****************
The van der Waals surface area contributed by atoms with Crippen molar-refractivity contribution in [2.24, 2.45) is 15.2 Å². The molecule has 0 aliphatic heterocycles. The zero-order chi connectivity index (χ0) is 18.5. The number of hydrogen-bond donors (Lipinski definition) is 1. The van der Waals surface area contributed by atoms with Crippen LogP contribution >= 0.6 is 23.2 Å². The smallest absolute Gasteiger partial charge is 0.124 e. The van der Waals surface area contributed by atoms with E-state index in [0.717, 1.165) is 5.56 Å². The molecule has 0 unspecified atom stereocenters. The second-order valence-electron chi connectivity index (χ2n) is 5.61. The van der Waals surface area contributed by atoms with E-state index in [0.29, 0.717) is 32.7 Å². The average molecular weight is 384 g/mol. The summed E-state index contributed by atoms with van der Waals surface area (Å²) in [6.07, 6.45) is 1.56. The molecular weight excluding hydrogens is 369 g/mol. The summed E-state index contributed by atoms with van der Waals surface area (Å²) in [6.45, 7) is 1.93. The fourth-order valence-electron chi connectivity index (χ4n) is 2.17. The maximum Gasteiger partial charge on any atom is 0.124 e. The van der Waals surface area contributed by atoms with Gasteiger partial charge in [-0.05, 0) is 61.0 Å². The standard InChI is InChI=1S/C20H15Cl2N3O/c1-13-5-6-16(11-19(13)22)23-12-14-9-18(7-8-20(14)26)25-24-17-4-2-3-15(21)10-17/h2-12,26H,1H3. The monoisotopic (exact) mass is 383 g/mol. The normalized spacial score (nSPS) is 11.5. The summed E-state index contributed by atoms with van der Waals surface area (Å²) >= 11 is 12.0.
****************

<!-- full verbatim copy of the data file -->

The van der Waals surface area contributed by atoms with Crippen molar-refractivity contribution in [2.24, 2.45) is 15.2 Å². The molecule has 0 aliphatic heterocycles. The zero-order chi connectivity index (χ0) is 18.5. The number of hydrogen-bond donors (Lipinski definition) is 1. The van der Waals surface area contributed by atoms with Crippen LogP contribution >= 0.6 is 23.2 Å². The smallest absolute Gasteiger partial charge is 0.124 e. The van der Waals surface area contributed by atoms with E-state index in [0.717, 1.165) is 5.56 Å². The molecule has 0 unspecified atom stereocenters. The second-order valence-electron chi connectivity index (χ2n) is 5.61. The van der Waals surface area contributed by atoms with E-state index in [0.29, 0.717) is 32.7 Å². The average molecular weight is 384 g/mol. The summed E-state index contributed by atoms with van der Waals surface area (Å²) in [6.07, 6.45) is 1.56. The molecular weight excluding hydrogens is 369 g/mol. The summed E-state index contributed by atoms with van der Waals surface area (Å²) in [6.45, 7) is 1.93. The fourth-order valence-electron chi connectivity index (χ4n) is 2.17. The maximum Gasteiger partial charge on any atom is 0.124 e. The van der Waals surface area contributed by atoms with Gasteiger partial charge in [-0.05, 0) is 61.0 Å². The standard InChI is InChI=1S/C20H15Cl2N3O/c1-13-5-6-16(11-19(13)22)23-12-14-9-18(7-8-20(14)26)25-24-17-4-2-3-15(21)10-17/h2-12,26H,1H3. The monoisotopic (exact) mass is 383 g/mol. The normalized spacial score (nSPS) is 11.5. The summed E-state index contributed by atoms with van der Waals surface area (Å²) >= 11 is 12.0.